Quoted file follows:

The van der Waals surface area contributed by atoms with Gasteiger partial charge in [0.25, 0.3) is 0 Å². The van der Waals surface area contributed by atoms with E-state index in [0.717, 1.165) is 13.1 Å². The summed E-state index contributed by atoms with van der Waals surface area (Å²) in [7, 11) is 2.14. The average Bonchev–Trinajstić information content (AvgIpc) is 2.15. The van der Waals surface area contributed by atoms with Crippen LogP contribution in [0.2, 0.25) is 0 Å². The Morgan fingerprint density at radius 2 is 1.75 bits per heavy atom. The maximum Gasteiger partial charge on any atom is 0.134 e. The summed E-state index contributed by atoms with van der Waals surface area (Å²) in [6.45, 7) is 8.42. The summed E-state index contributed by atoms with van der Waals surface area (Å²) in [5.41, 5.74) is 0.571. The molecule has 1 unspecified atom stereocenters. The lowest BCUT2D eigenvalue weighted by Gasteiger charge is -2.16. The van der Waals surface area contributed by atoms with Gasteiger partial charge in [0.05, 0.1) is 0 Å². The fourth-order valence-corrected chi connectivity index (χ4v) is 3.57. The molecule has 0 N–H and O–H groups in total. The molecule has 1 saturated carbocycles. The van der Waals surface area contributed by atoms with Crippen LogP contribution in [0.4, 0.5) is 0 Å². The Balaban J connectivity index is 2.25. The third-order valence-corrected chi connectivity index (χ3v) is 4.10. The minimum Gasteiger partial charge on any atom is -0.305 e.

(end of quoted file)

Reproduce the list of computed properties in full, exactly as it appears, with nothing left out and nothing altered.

The van der Waals surface area contributed by atoms with Gasteiger partial charge in [0.25, 0.3) is 0 Å². The van der Waals surface area contributed by atoms with E-state index in [0.717, 1.165) is 13.1 Å². The summed E-state index contributed by atoms with van der Waals surface area (Å²) in [7, 11) is 2.14. The average Bonchev–Trinajstić information content (AvgIpc) is 2.15. The van der Waals surface area contributed by atoms with Crippen LogP contribution in [0.2, 0.25) is 0 Å². The Morgan fingerprint density at radius 2 is 1.75 bits per heavy atom. The maximum Gasteiger partial charge on any atom is 0.134 e. The summed E-state index contributed by atoms with van der Waals surface area (Å²) in [6.45, 7) is 8.42. The summed E-state index contributed by atoms with van der Waals surface area (Å²) in [5.41, 5.74) is 0.571. The molecule has 1 unspecified atom stereocenters. The lowest BCUT2D eigenvalue weighted by Gasteiger charge is -2.16. The van der Waals surface area contributed by atoms with Gasteiger partial charge in [0.05, 0.1) is 0 Å². The fourth-order valence-corrected chi connectivity index (χ4v) is 3.57. The molecule has 0 N–H and O–H groups in total. The molecule has 1 saturated carbocycles. The van der Waals surface area contributed by atoms with Crippen LogP contribution in [0.4, 0.5) is 0 Å². The Balaban J connectivity index is 2.25. The third-order valence-corrected chi connectivity index (χ3v) is 4.10. The minimum Gasteiger partial charge on any atom is -0.305 e.